In 2016 Sen. Ted Cruz won (R-Texas) 48 percent of the GOP presidential primary vote in TX-22, followed by Donald TrumpDonald John TrumpDeSantis on Florida schools reopening: 'If you can do Walmart,' then 'we absolutely can do schools' NYT editorial board calls for the reopening of schools with help from federal government's 'checkbook' Mueller pens WaPo op-ed: Roger Stone 'remains a convicted felon, and rightly so' MORE with 24 percent. The more centrist options, Sen. Marco RubioMarco Antonio RubioGOP chairman vows to protect whistleblowers following Vindman retirement over 'bullying' Lincoln Project offers list of GOP senators who 'protect' Trump in new ad GOP Miami mayor does not commit to voting for Trump MORE (R-Fla.) and Ohio Gov. John Kasich, received only 19 percent and 4 percent. Pierce Bush knows that to advance to the May runoff and capture the GOP nomination, he will need to win over a significant number of very conservative Republican primary voters. 

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George H.W. Bush, George W. Bush and Jeb Bush were known within the Republican Party for their moderate position on immigration. Pierce Bush’s first and most widely aired campaign commercial criticizes the progressive immigration proposals of liberals Sen. Bernie SandersBernie SandersBiden wins Louisiana primary Oh, Canada: Should the US emulate Canada's National Health Service? Trump glosses over virus surge during Florida trip MORE (I-Vt.) (end the deportations), Rep. Alexandria Ocasio-CortezAlexandria Ocasio-CortezGoya CEO dismisses critics for praise of Trump: 'I'm not apologizing' Trump tweets his support for Goya Foods amid boycott Hispanic Caucus requests meeting with private detention center CEOs MORE (D-N.Y.) (abolish ICE) and former Rep. Beto O’Rourke (D-Texas) (take the wall down). The ad then pivots to commenting on how the lack of a secure border allows drug cartels to pump poison into Texas and that Texas kids pay the price. The commercial ends with Bush standing next to a large Anglo law enforcement officer and making three promises (both verbally and on the screen in red bold print) to “STOP The Cartels,” “DEPORT Criminal Illegals” and “PROTECT Our Communities.”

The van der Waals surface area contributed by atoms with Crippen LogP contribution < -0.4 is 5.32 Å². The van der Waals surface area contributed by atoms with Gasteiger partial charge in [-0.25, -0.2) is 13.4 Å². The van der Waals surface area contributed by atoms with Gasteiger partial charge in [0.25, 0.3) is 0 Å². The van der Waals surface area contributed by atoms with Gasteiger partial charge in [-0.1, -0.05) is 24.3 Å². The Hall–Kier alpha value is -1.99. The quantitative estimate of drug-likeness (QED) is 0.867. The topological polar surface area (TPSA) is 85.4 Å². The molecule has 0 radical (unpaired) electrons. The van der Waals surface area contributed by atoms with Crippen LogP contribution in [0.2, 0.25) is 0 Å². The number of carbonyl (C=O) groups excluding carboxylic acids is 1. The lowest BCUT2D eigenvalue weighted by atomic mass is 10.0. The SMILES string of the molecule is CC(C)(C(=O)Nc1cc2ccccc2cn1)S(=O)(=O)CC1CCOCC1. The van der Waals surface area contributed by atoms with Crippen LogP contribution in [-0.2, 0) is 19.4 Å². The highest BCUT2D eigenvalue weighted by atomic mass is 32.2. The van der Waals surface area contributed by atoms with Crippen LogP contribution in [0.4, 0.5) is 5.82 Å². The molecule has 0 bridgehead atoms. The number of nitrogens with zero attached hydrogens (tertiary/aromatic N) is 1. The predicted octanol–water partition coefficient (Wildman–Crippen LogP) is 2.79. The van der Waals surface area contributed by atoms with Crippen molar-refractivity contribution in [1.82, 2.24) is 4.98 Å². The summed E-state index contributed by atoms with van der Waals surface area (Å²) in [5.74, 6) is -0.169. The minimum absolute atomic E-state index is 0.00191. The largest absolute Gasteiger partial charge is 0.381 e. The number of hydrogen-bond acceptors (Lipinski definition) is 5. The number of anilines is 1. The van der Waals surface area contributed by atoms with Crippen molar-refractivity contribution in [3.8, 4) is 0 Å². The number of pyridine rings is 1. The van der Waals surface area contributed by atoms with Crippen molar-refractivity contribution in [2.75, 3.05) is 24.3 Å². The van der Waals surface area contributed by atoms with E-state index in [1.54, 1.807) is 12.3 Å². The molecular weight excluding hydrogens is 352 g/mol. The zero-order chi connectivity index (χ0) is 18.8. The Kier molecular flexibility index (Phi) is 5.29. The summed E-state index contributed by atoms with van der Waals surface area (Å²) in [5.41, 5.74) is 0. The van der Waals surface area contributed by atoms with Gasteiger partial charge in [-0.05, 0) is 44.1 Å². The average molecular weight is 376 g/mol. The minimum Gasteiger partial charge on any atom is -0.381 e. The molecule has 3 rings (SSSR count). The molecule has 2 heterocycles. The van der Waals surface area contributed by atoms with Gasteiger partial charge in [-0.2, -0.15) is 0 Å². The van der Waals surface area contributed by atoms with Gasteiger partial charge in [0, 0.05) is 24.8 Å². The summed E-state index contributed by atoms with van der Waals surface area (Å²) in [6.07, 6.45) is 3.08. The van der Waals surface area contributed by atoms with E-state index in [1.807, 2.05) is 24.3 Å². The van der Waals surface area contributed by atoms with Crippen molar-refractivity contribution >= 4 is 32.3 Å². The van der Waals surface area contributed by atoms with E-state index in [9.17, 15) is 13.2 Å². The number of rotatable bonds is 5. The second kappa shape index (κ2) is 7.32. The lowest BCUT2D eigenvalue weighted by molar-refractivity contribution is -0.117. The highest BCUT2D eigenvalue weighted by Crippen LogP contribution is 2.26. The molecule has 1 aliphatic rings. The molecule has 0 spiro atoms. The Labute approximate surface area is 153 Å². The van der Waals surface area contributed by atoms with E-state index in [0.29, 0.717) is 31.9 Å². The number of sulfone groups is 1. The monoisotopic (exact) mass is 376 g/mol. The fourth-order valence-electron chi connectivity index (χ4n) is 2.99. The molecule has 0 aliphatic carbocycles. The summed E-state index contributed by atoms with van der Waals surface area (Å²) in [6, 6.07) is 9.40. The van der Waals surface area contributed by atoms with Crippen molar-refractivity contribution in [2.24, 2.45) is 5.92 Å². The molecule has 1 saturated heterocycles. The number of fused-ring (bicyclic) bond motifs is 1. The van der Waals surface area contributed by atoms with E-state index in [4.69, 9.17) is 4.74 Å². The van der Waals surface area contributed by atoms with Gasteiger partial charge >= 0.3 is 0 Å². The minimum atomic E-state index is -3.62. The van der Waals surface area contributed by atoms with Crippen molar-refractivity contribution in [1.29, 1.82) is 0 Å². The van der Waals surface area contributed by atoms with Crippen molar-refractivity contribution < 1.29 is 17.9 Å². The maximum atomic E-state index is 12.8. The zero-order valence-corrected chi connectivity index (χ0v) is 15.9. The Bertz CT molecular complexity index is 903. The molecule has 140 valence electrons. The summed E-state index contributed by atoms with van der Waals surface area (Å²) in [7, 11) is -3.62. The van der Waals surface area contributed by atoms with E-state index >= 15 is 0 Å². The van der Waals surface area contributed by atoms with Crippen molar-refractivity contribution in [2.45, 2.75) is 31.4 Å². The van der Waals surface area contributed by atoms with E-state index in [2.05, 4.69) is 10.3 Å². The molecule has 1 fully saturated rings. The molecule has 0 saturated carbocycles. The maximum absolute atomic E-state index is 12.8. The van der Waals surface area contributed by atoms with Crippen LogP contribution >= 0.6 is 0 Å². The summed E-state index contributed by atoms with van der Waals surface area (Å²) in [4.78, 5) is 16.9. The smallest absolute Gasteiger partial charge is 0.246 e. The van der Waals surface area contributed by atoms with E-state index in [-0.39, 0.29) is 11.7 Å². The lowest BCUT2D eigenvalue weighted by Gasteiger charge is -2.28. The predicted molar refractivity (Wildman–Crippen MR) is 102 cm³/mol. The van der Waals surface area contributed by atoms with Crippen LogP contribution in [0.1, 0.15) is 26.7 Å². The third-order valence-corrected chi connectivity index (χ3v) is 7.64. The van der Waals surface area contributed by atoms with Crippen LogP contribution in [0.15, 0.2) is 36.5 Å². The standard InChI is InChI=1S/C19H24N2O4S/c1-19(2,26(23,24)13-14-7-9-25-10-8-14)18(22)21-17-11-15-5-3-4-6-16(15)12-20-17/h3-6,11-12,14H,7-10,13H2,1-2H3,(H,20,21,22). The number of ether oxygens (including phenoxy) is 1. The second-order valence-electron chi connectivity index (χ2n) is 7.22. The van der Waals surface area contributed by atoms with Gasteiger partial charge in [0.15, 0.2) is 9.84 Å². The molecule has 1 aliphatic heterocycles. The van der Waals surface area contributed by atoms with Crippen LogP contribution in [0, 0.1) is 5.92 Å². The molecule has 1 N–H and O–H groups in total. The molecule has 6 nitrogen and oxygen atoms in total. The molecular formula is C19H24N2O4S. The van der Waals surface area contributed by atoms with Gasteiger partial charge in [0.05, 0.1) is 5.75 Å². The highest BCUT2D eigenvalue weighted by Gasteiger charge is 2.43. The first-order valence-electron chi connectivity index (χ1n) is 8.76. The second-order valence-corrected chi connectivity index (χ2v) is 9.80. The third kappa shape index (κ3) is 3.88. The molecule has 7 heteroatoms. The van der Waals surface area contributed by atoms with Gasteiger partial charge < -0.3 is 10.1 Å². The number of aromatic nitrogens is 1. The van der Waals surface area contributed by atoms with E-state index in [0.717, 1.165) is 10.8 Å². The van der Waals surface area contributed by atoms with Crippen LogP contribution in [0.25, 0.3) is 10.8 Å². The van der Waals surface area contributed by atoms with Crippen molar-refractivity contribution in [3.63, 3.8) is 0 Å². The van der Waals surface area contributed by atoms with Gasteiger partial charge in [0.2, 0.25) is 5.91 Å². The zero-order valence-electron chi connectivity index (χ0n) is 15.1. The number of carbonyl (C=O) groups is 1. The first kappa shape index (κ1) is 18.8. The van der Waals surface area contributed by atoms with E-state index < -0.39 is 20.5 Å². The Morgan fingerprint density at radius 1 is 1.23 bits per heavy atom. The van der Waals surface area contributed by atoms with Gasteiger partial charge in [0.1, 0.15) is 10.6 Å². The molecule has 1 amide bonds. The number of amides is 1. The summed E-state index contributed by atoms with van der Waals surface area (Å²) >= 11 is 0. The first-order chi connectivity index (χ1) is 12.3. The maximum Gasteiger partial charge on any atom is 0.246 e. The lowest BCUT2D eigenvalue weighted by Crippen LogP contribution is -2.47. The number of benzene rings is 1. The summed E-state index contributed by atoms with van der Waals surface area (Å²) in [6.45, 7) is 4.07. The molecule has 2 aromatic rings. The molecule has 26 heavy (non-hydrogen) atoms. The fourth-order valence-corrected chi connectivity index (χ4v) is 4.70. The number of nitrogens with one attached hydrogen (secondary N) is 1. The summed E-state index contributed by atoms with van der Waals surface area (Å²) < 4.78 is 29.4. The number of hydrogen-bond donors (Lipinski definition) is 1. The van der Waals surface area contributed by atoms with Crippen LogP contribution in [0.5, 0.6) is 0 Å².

TX-22’s 5 percent natural Republican tilt, the Bush surname (which remains synonymous for many Houstonians with moderation, compassion and dignity), a sterling record as CEO of the country’s largest Big Brothers Big Sisters affiliate and excellent people skills would make Pierce Bush a strong favorite to win in November. That is one reason why many Republicans, such as retiring TX-22 Rep. Pete OlsonPeter (Pete) Graham OlsonChina must be held accountable for its egregious actions against Hong Kong The Hill's Campaign Report: Florida's coronavirus surge raises questions about GOP convention People over politics on PPP funding MORE, have backed Bush, believing he will keep TX-22 in GOP hands, while a more extreme and awkward candidate like Wall could lose. 

The GOP primary will be the toughest obstacle for Pierce Bush to surmount in his run for Congress. If he is able to reach and then win the May GOP runoff, it will be downhill for him as he races toward November in a bid to become the first Bush of his generation to be elected to federal office. In doing so, he would follow in the footsteps of his grandfather, who began his career as an elected official in 1967 representing Texas’s 7th Congressional District, TX-22’s current next-door neighbor.

Mark P. Jones is the James A. Baker III Institute for Public Policy’s fellow in political science and the Joseph D. Jamail chair in Latin American Studies at Rice University as well as a co-author of “Texas Politics Today: 2017-2018 Edition.” Follow him on Twitter @MarkPJonesTX.